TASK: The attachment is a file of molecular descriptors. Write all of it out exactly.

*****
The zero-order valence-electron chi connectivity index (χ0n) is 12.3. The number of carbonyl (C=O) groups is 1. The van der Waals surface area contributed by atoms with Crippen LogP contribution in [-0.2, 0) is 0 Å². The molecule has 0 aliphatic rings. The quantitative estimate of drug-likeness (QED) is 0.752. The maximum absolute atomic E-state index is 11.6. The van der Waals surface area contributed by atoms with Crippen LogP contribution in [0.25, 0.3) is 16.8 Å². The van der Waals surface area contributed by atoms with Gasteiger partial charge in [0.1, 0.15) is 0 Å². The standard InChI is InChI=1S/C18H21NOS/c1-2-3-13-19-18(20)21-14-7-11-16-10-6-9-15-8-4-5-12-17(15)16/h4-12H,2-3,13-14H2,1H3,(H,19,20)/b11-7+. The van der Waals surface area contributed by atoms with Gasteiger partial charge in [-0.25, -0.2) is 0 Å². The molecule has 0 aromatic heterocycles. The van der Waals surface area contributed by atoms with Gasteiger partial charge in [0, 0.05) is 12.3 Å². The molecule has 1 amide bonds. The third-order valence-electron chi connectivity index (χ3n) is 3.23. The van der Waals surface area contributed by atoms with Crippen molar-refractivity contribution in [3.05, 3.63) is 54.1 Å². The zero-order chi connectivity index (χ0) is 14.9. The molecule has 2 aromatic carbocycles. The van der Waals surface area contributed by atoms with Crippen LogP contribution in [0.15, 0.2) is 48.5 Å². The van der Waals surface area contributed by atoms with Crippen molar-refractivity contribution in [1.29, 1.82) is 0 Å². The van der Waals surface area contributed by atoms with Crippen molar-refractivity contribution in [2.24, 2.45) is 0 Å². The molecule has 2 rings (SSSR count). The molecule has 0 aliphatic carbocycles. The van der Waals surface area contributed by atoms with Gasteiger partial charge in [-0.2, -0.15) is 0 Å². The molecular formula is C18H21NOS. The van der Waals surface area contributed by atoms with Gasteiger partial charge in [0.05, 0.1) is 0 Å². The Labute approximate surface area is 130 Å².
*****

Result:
The zero-order valence-electron chi connectivity index (χ0n) is 12.3. The number of carbonyl (C=O) groups is 1. The van der Waals surface area contributed by atoms with Crippen LogP contribution in [-0.2, 0) is 0 Å². The molecule has 0 aliphatic rings. The quantitative estimate of drug-likeness (QED) is 0.752. The maximum absolute atomic E-state index is 11.6. The van der Waals surface area contributed by atoms with Crippen LogP contribution in [0.25, 0.3) is 16.8 Å². The van der Waals surface area contributed by atoms with Gasteiger partial charge in [0.1, 0.15) is 0 Å². The standard InChI is InChI=1S/C18H21NOS/c1-2-3-13-19-18(20)21-14-7-11-16-10-6-9-15-8-4-5-12-17(15)16/h4-12H,2-3,13-14H2,1H3,(H,19,20)/b11-7+. The van der Waals surface area contributed by atoms with Gasteiger partial charge in [-0.25, -0.2) is 0 Å². The molecule has 0 aromatic heterocycles. The van der Waals surface area contributed by atoms with Gasteiger partial charge in [0, 0.05) is 12.3 Å². The molecule has 1 amide bonds. The third-order valence-electron chi connectivity index (χ3n) is 3.23. The van der Waals surface area contributed by atoms with Crippen molar-refractivity contribution in [3.05, 3.63) is 54.1 Å². The zero-order chi connectivity index (χ0) is 14.9. The molecule has 2 aromatic carbocycles. The van der Waals surface area contributed by atoms with Crippen LogP contribution in [0.15, 0.2) is 48.5 Å². The van der Waals surface area contributed by atoms with Crippen molar-refractivity contribution in [1.29, 1.82) is 0 Å². The van der Waals surface area contributed by atoms with Crippen molar-refractivity contribution in [2.24, 2.45) is 0 Å². The molecule has 2 rings (SSSR count). The molecule has 0 aliphatic carbocycles. The van der Waals surface area contributed by atoms with Gasteiger partial charge in [-0.2, -0.15) is 0 Å². The molecular formula is C18H21NOS. The van der Waals surface area contributed by atoms with Gasteiger partial charge in [0.05, 0.1) is 0 Å². The Labute approximate surface area is 130 Å².